By Laura Ransom, Children’s Librarian
“Kansas Reads to Preschoolers Week” is an annual event that promotes reading to all Kansas children from birth through age five. Parents, librarians, and caregivers are encouraged to read the chosen book during the week of November 16-22.
I am especially excited about this year’s selection, Is Everyone Ready for Fun? by Jan Thomas. Three happy cows and a frustrated chicken bounce through the pages of this light-hearted picture book. We love promoting this event at Manhattan Public Library, and each child who attends a storytime during the week will receive a free book! Funding for the free books is generously provided by the Manhattan Library Association.
My love for books began when I was very young. I have such fond memories of sitting in my mom’s lap while she read Don Wood’s The Little Mouse, The Red Ripe Strawberry, and the Big Hungry Bear to me night after night. She later told me that she had the book memorized since I requested it so many times. What a patient parent! Another of my all-time favorites is The Little Engine That Could by Watty Piper. I remember chanting along with that brave engine, “I think I can, I think I can!” These engaging books stirred a desire in me to learn how to read the words on the pages.
As a children’s librarian, I obviously endorse reading aloud to children, but research supports it, too. One example is a study by the U.S. Department of Education, which concluded with these words: “The single most important activity for building the knowledge required for eventual success in reading is reading aloud to children.” This quote is from The Read-Aloud Handbook by Jim Trelease, a wonderful book filled with read-aloud suggestions and helpful tips for parents. Books include a wider vocabulary than we often encounter in television shows or everyday conversations. Even though children are unfamiliar with these new words, exposure to them is a stepping stone to reading independently. If they have heard the word before, they will be better equipped to know how to read it on the printed page.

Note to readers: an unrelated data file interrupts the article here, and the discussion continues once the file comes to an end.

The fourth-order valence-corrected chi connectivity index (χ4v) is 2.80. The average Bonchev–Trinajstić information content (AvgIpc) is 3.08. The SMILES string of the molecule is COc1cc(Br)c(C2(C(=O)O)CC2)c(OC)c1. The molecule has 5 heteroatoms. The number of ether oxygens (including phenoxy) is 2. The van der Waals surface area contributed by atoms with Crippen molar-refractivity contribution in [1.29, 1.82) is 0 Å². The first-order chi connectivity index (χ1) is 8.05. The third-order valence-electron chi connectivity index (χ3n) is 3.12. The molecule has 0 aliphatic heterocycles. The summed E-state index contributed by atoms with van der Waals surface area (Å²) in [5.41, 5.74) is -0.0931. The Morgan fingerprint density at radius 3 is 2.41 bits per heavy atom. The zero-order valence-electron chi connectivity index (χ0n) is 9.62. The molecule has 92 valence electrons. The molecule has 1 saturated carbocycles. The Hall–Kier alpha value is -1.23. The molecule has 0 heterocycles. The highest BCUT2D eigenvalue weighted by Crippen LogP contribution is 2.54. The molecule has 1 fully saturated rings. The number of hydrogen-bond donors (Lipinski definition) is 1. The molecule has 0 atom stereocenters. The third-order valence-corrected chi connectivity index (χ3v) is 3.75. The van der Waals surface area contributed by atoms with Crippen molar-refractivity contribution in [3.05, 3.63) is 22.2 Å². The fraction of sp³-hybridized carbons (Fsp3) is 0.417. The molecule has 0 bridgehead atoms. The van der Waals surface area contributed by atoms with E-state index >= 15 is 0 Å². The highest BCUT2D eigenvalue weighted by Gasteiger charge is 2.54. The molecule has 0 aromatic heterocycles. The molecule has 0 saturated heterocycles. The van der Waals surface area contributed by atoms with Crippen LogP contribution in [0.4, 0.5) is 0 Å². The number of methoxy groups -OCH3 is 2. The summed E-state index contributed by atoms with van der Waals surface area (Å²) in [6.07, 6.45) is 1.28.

A love for reading is just as important as the actual reading process. The fancy name for the desire to read is called print motivation. This is one of six skills children need in order to read successfully. The other skills are: Notice Print All Around; Talk, Talk, Talk; Tell Stories About Everything; Look for Letters Everywhere; and Take Time to Rhyme, Sing, and Play Word Games. These skills were originally identified by the American Library Association’s Every Child Ready to Read Program. Johnson County Public Library modified the information that program first developed, and they renamed it “6 by 6: Six Skills by Six Years.” Many of these skills are things parents already practice with their children without taking much time to consider the educational benefits. Things like pointing out the letters on a stop sign or words on a billboard can actually help children notice that words are all around them. Little habits like this can truly make a big difference in a child’s attitude toward reading.
Our librarians love to help children discover the joy of reading. Come visit us at the library for great book recommendations and resources for growing readers.